Cartilage regeneration in SCID mice using a highly organized three-dimensional alginate scaffold
Tissue engineering for cartilage regeneration provides an alternative to surgery for degenerative osteoarthritis. Recently, a highly organized three-dimensional (3D) alginate scaffold was prepared using a microfluidic device; this scaffold is effective for chondrocyte culture in vitro. The performance of this scaffold was further demonstrated; an alginate scaffold seeded with porcine chondrocytes was implanted in the dorsal subcutaneous site of SCID mice. The recipients were sacrificed at 2, 4, and 6 weeks after transplantation. The grafted implants retrieved from the subcutaneous site were analyzed with histologic examinations. Real-time PCR was used to identify the gene expression patterns of the chondrocytes. The hematoxylin and eosin staining showed that the chondrocytes survived normally in SCID mice; cartilage-like structures were formed after 4 weeks implantation. Immunohistochemical staining revealed cells secreted type II collagen, produced glycosaminoglycans (proved by alcian blue stain), and maintained the expression of S-100. On the other hand, the cells were negative for type I and type X collagen staining. PCR showed that the mRNA expressions of aggrecan and type II collagen were up-regulated at weeks two and four, while type I and type X collagen were down-regulated during the study period. In summary, this highly organized 3D alginate scaffold provided a suitable environment and maintained functional phenotypes for chondrocytes in this animal study.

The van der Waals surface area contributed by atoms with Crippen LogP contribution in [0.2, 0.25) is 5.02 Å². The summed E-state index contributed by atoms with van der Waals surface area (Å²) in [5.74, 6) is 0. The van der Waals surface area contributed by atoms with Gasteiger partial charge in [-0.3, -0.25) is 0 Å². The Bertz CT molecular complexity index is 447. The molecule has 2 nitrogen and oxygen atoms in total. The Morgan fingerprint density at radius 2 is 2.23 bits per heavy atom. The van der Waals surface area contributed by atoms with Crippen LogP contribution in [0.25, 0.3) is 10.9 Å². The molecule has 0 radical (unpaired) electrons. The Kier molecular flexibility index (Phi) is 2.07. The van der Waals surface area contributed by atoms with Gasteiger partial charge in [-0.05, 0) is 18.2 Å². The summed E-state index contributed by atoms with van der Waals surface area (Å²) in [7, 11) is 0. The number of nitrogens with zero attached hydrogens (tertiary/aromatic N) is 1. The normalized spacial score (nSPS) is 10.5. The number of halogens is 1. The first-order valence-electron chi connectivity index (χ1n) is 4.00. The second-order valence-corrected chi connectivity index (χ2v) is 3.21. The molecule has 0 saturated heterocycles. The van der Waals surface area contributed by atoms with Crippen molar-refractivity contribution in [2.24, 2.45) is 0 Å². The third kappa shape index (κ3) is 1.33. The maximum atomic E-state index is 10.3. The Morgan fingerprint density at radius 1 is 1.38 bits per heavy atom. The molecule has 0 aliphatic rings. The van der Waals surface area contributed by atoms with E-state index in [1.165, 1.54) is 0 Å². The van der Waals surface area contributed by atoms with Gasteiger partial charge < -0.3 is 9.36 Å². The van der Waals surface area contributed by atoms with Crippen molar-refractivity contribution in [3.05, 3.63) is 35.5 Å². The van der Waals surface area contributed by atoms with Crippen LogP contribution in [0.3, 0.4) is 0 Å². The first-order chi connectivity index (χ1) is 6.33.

Journal: Biomaterials - Volume 33, Issue 1, January 2012, Pages 120–127